This series hasn’t contained any romance so far (though I’ve already started the third book and there a charming development brewing). But if you’re okay with that and love spec fic, Dreadnought is definitely worth checking out.
Meet Celaena Sardothien.
Destined for greatness.
In the dark, filthy salt mines of Endovier, an eighteen-year-old girl is serving a life sentence. She is a trained assassin, the best of her kind, but she made a fatal mistake. She got caught.
Young Captain Westfall offers her a deal: her freedom in return for one huge sacrifice. Celaena must represent the prince in a to-the-death tournament—fighting the most gifted thieves and assassins in the land. Live or die, Celaena will be free. Win or lose, she is about to discover her true destiny. But will her assassin’s heart be melted?
I’m coming to this series pretty late — I bought it a while ago because the cover was just that awesome, but it took a while to filter to the top of my tbr (and I actually ended up listening to it on audiobook, so the paperback never even got opened — oops).
I found the story engrossing enough, though the main character is nowhere near as tough as I thought she’d be, given that whole “best assassin in the land” thing. She talks the talk, but we rarely see her walk the walk. I mean, she has all of the thief skills associated with your typical assassin, and is good with poisons, but she isn’t cut-throat by any stretch of the imagination. I struggle to imagine her actually killing someone for money.
She also likes pretty dresses and parties. I actually like this about her, because I don’t think a character has to be unfeminine to be tough. But I can see that she gets a lot of hate from that, and it definitely distracts her at times when she should be focused on the competition.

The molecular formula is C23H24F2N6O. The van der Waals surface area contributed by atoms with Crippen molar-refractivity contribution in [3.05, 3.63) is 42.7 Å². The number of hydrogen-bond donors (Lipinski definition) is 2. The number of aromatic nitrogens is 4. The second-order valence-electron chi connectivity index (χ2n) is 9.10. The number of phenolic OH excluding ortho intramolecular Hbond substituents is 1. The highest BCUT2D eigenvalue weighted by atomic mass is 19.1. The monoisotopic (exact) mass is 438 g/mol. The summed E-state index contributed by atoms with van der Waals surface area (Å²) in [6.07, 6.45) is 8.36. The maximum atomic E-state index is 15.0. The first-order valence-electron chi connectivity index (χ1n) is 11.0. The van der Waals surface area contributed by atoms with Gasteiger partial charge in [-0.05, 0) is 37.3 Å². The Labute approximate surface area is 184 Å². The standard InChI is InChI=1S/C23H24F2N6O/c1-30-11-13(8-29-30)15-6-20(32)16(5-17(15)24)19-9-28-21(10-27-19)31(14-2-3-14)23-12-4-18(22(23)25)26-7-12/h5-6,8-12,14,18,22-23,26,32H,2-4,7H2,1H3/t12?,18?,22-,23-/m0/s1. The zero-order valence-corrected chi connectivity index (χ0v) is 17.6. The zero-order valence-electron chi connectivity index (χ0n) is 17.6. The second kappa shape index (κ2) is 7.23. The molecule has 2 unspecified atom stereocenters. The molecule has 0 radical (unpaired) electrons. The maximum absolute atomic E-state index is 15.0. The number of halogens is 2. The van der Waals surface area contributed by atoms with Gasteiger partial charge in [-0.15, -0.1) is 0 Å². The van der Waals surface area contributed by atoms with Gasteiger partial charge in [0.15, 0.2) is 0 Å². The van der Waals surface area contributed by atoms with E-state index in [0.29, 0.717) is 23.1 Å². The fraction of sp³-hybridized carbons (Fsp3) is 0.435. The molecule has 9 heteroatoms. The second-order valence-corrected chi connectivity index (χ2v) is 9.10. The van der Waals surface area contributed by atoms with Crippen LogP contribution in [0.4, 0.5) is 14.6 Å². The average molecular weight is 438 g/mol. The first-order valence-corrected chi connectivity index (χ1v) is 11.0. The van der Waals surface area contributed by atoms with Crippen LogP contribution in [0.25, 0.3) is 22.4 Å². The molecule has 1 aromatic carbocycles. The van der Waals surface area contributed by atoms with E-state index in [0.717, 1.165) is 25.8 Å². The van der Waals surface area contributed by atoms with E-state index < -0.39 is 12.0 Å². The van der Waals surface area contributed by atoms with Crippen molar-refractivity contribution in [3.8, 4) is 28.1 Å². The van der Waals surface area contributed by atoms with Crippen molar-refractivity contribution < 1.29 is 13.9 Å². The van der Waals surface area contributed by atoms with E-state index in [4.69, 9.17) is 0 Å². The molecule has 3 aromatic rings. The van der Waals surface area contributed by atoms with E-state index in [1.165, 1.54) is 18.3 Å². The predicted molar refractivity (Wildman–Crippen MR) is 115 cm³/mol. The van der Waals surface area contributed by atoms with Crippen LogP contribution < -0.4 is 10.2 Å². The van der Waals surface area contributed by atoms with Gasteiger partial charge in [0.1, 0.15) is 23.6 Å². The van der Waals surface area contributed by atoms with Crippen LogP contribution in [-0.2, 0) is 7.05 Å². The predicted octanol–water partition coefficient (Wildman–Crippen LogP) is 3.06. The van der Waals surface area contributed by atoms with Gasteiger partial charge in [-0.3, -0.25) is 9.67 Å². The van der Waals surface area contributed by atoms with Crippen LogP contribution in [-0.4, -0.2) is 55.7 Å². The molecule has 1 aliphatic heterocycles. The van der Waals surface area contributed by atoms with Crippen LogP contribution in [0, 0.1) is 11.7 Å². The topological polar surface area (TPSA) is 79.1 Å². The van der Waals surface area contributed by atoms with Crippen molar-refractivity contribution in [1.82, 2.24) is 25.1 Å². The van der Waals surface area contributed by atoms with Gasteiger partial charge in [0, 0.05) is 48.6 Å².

I liked how bad the bad guys were, and the way that the fantastical elements were woven through. (There’s also a love triangle, which I didn’t mind — though I never really had a preference between the blokes in question — but others might find trope-y.) I’ll definitely download the sequel when I get my next Audible credit. But if you’re looking for a more-gritty story about an assassin, then I’d recommend Nevernight by Jay Kristoff over Throne of Glass.
Book #2 in the Twisted Hearts duet
You can run, you can hide, but the truth will always find you.
Everly Jenkins knows darkness — but that doesn’t stop her living life to the max. Not until she meets Cameron Lewis, the tragic reminder of her past that she just can’t seem to shake.
Being “just friends” with a man who sends her soul flying and her body up in flames is near impossible — until her secrets come out, leaving her alone.
Will the darkness overcome her once again? Or will Everly fight for the man she loves and help him face the bitter truth?
I’m going to keep this review as spoiler-free as I can, which means being cryptic (and therefore fairly brief).
The first thing you need to know is that you really shouldn’t start with the second book in this series. You’ll be hella confused, and miss all of the good feels in the first book, which I reviewed here. That being said, the first third or so of Bitter Truth covers the same events as in Honest Love, but from Everly’s perspective. I really enjoyed this part of the book, with its glimpses into what Everly’s deal really is.